Play Live Radio
Next Up:
Available On Air Stations
Watch Live


Mitt Romney Drops Out of GOP Presidential Race

John Dickerson of Discusses What Went Wrong for Romney on 'Day to Day'

Mitt Romney announced he was suspending his presidential campaign on Thursday, a move that all but cedes the Republican nomination to rival Sen. John McCain.

Romney — a former Massachusetts governor who spent $35 million of his own money in pursuit of the White House, as well as millions more that he raised from others — told the Conservative Political Action Conference in Washington, D.C., that dropping out was for the good of the Republican Party, which needs to unite for the general election.

"If I fight on in my campaign, all the way to the convention, I would forestall the launch of a national campaign and make it more likely that Senator Clinton or (Barack) Obama would win," he said. "And in this time of war, I simply cannot let my campaign be a part of aiding a surrender to terror."


Romney added that it was not an easy decision for him. "I hate to lose. My family, my friends and our sponsors ... have given a great deal."

"I entered this race because I love America, and because I love America, I feel I must now stand aside, for our party, and for our country," he said.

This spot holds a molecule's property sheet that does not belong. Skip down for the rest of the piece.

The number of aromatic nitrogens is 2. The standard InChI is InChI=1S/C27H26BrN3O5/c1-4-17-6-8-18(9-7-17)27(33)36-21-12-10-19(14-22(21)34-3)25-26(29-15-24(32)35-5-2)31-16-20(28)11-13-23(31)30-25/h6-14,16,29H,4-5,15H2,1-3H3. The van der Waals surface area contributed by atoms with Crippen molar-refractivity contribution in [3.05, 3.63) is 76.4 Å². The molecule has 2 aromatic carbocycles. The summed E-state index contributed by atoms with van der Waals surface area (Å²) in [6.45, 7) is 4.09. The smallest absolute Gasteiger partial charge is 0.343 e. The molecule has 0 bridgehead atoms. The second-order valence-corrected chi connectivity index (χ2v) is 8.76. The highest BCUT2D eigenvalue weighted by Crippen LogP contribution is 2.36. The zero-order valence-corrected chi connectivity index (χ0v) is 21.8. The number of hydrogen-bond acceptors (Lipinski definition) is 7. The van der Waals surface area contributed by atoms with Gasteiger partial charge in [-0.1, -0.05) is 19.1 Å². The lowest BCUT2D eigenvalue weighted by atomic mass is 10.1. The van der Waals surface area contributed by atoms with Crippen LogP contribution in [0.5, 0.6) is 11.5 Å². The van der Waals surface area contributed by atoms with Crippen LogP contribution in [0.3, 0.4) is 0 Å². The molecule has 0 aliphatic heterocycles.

With McCain's apparently unassailable lead in the delegate count, Romney's withdrawal effectively hands the nomination to the maverick Arizona senator.

Romney's departure leaves only former Arkansas Gov. Mike Huckabee and Texas Rep. Ron Paul in the race with McCain. Neither of them comes close to the 1,191 delegates needed to secure the Republican nomination.

Overall, McCain has 707 delegates, Romney 294 and Huckabee 195. Romney did not say what he will do with the delegates he has won so far.


Romney failed to win a major primary or caucus. He was successful in states he has lived in and states close by. But he failed to win over Republican evangelicals suspicious of his Mormon faith, who turned instead to Huckabee, an ordained Baptist minister.

Romney was also accused of flip-flopping from relatively liberal to conservative positions.

Romney often called himself the "conservative's conservative" and has frequently assailed McCain's moderate credentials. On Thursday, Romney gave McCain qualified praise but did not offer an endorsement.

"I disagree with Sen. McCain on a number of issues, as you know. But I agree with him on doing whatever it takes to be successful in Iraq, on finding and executing Osama bin Laden, and on eliminating al-Qaida and terror," Romney said.

Copyright 2022 NPR. To see more, visit